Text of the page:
Laidback Gardener Tip of the Day

Berries That Attract Birds

20150917A
Cedar waxwing harvesting Boston ivy berries.

Bird feeders are great for attracting seed-eating birds like chickadees, mourning doves, starlings, and sparrows. And of course, hummingbird feeders will attract hummingbirds. But there is a whole group of birds that feeders just don’t reach: fruit-eating birds.

This group, which includes robins, mockingbirds, thrashers, tanagers, orioles, waxwings, and others, are particularly fond of berries and other small fruits. They also eat insects, especially during the summer, because that’s what they feed their young, but when the brood is gone, they start to look for fruit to eat again. If you can supply the berries they want, you’ll be able to draw them into your yard.

In the wild, wild berries abound: on the edges of fields, in clearings in woods, along streams, etc. In cities, though, more space is given over to asphalt and concrete than berry bushes and fruit trees. And in suburbs, the ever-present “green lawn” creates a bird desert that only a few worm-eating species will visit. But it’s easy enough to change that! Just integrate some of the following plants into your landscaping and you’ll see. To paraphrase the movie, “if you plant them, they will come”.

A major plus is that berries are ornamental too, plus many of these plants offer beautiful flowers and often attractive foliage too, green in summer and brilliantly colorful in fall. Of course, most are also delicious… but you have to make a decision here: if you choose to harvest them yourself, you won’t attract birds!

Here are some varieties well worth trying:

  1. Actaea spp. (black cohosh) Zone 3
  2. Amelancher spp. (serviceberry) zones 2 to 4, depending on the species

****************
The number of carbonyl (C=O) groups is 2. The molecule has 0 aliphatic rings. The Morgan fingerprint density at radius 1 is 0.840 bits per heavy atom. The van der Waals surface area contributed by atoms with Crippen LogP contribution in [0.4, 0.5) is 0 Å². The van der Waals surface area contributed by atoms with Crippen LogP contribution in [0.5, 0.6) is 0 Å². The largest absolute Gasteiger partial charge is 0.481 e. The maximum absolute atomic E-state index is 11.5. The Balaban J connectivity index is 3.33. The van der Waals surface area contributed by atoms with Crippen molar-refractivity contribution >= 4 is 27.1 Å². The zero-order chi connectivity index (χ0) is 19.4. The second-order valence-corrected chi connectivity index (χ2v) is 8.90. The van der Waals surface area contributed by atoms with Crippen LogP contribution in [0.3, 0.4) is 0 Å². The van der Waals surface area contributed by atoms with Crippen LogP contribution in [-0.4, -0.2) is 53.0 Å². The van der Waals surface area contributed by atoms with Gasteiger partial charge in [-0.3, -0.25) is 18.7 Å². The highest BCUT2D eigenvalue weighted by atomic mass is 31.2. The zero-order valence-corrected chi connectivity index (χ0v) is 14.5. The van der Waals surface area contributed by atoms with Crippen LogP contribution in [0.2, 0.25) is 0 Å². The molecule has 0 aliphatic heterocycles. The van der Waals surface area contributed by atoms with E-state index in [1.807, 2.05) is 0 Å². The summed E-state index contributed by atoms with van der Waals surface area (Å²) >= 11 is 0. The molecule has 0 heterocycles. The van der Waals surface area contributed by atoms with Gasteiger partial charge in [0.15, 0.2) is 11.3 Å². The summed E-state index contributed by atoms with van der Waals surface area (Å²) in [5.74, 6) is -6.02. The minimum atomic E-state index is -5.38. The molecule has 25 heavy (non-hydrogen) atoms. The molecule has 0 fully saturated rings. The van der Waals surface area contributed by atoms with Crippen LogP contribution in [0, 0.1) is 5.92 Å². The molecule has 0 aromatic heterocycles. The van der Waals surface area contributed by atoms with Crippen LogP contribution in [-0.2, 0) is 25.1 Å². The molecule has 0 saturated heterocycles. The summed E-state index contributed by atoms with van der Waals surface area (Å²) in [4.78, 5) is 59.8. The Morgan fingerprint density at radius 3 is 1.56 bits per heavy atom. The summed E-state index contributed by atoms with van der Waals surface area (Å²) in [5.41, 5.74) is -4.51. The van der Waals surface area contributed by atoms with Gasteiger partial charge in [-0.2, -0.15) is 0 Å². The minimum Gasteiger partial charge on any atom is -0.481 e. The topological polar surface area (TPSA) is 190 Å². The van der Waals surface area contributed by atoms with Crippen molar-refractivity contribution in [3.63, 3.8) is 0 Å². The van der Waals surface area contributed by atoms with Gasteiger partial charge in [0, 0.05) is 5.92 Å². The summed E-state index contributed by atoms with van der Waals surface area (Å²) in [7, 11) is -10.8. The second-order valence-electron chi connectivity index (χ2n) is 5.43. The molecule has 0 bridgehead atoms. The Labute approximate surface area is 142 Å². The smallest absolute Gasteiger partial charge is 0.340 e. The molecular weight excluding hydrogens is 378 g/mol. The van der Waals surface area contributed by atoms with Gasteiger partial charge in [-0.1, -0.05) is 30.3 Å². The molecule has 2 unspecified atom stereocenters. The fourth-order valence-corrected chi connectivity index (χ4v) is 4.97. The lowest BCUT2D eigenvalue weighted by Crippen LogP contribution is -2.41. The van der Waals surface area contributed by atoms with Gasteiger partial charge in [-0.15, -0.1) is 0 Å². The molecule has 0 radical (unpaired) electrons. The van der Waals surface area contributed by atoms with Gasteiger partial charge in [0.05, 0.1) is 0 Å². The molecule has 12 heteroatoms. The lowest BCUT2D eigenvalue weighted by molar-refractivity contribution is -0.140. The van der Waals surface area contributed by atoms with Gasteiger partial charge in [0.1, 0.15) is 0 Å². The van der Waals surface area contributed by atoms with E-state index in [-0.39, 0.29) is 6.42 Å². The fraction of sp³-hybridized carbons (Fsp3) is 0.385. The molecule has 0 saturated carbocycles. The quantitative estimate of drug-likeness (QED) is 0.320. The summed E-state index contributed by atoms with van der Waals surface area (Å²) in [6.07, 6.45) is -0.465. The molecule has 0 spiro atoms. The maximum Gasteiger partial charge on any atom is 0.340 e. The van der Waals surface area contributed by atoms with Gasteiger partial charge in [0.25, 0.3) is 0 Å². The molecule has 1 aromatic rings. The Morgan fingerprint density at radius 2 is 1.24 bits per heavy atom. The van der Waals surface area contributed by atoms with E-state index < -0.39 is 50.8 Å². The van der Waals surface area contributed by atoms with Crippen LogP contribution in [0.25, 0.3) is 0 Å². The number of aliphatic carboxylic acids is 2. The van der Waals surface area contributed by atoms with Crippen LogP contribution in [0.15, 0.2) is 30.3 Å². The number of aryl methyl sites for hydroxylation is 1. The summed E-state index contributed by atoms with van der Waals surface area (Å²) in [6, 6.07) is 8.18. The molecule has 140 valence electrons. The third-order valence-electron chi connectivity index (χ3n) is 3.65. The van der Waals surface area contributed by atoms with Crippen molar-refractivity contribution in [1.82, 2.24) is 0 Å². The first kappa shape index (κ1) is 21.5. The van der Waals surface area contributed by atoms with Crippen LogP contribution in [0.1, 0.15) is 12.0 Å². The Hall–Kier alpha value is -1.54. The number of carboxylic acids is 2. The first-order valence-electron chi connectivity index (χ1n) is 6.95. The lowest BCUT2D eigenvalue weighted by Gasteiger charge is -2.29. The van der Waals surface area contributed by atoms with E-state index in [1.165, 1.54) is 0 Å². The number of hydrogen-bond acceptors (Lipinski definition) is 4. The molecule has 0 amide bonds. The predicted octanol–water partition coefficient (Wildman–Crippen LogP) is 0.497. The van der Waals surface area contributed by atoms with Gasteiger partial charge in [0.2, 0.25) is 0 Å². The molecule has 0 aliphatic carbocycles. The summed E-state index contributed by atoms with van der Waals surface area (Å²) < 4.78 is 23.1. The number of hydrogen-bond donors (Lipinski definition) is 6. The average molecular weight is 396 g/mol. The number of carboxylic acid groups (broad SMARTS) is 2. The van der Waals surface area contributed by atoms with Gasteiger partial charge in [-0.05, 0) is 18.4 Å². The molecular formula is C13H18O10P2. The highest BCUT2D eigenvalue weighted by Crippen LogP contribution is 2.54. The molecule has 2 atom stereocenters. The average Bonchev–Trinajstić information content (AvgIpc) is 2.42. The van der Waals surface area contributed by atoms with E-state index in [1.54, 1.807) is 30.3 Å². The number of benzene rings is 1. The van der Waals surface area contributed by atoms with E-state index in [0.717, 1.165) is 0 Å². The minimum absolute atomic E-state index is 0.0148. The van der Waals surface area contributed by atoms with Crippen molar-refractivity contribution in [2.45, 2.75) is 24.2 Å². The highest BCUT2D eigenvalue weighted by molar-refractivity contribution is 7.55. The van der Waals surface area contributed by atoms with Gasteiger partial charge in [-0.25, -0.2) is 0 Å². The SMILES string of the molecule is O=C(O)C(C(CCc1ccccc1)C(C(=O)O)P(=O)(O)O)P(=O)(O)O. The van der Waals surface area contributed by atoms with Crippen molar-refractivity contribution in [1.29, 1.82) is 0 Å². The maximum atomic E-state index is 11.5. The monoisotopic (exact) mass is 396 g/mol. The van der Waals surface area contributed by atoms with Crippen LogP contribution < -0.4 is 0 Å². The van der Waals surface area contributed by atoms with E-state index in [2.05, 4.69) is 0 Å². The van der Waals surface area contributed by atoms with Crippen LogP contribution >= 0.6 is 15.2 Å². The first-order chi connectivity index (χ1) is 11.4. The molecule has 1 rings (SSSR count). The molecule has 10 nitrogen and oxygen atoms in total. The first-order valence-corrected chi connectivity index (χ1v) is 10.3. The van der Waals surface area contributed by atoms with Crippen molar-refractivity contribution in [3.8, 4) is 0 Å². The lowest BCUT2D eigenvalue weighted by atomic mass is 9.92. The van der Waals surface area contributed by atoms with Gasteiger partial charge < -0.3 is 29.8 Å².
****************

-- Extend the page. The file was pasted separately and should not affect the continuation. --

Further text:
3. 20150917B
    Bigleaf porcelain vine (Ampelopsis macrocarpa)

    Ampelopsis spp. (porcelain vine) zones 4 to 8, depending on the species

  4. Arctostaphylos spp. (bearberry) zones 2-8, depending on the species
  5. Aronia spp. (chokeberry) zone 3 to 5, depending on the species
  6. Asparagus spp. (asparagus) zones 3 to 10, depending on the species
  7. Berberis spp. (barberry) zones 3 to 8, depending on the species
  8. Callicarpa spp. (beautyberry) zones 6 to 8, depending on the species
  9. Celastrus spp. (bittersweet) zones 3 to 5, depending on the species
  10. Chaenomeles spp. (Japanese quince) zone 5
  11. Cornus spp. (dogwood) zones 1 to 8, depending on the species
  12. Creeping cotoneaster (Cotoneaster horizontalis)
    Creeping cotoneaster (Cotoneaster horizontalis)

    Cotoneaster spp. (cotoneaster) zones 2-8, depending on the species

  13. Crataegus spp. (hawthorn) zones 3 to 5, depending on the species
  14. Eleaegnus spp. (Russian olive, silverberry) zone 3 to 7, depending on the species
  15. Empetrum spp. (crowberry) Zone 2
  16. Euonymus spp. (euonymus, burning bush) zones 4 to 8, depending on the species
  17. Fragaria spp. (strawberry) zones 2-7, depending on the species
  18. Gaultheria spp. (wintergreen) zones 2-8, depending on the species
  19. Sea buckthorn (Hippophae rhamnoides)
    Sea buckthorn (Hippophae rhamnoides)

    Hippophae rhamnoides (sea buckthorn) Zone 3

  20. Ilex spp. (holly) zones 3 to 10, depending on the species
  21. Juniperus spp. (juniper) zones 2-7, depending on the species
  22. Lonicera spp. (honeysuckle) zones 2-8, depending on the species